The Word on the Street
home | background | illustrations | distribution | highlights | search & browse | resources | contact us

Broadside ballad entitled 'A Hymn, to the Victory in Scotland'


This ballad begins: 'I sing the praise of Heros brave / Whose Warlike merit conquest gave, / And scorn'd to trample on a Foe, / But beat them first, then let them go: / After a Battle sharp and bloody, / Beyond the reach of Humane Study, / Obtain'd between strong Rocks & Trenches, / By dint of Sword, and vast expences'. The sheet was printed around 1719, by R. Thomas in London. It was also reprinted in Edinburgh.

This ballad was written after the 'little uprising' at Glenshiel in 1719, when an army of Jacobites under General Wightman and the 10th Earl Marischal were thwarted at Glenshiel by Hanoverian government forces. The ballad mocks the Jacobite army's claims that they escaped with no casualties, even though the battle raged for hours, and exalts the government forces for showing mercy.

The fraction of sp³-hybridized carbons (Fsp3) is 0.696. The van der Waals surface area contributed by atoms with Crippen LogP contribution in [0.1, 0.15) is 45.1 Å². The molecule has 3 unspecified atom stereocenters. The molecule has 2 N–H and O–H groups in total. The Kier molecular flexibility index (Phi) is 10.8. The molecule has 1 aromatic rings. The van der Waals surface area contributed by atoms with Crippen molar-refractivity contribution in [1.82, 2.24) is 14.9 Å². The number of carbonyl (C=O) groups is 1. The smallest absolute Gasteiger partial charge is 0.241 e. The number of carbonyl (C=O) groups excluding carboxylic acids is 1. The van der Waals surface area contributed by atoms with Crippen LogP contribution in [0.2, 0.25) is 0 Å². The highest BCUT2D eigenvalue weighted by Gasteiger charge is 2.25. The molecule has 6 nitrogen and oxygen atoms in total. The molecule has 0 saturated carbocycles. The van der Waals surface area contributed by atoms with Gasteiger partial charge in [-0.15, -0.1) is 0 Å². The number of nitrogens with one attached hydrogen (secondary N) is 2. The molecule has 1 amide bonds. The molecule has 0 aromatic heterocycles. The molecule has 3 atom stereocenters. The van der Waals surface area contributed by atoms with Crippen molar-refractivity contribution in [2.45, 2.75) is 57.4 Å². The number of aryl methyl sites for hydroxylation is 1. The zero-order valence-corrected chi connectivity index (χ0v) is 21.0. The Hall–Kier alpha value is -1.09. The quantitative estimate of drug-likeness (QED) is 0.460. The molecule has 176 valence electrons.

Early ballads were dramatic or humorous narrative songs derived from folk culture that predated printing. Originally perpetuated by word of mouth, many ballads survive because they were recorded on broadsides. Musical notation was rarely printed, as tunes were usually established favourites. The term 'ballad' eventually applied more broadly to any kind of topical or popular verse.

previous pageprevious          
Probable date published: 1719-1745   shelfmark: L.C.Fol.76(127)
Broadside ballad entitled 'A Hymn, to the Victory in Scotland'
View larger image

NLS home page   |   Digital gallery   |   Credits

National Library of Scotland © 2004

National Library of Scotland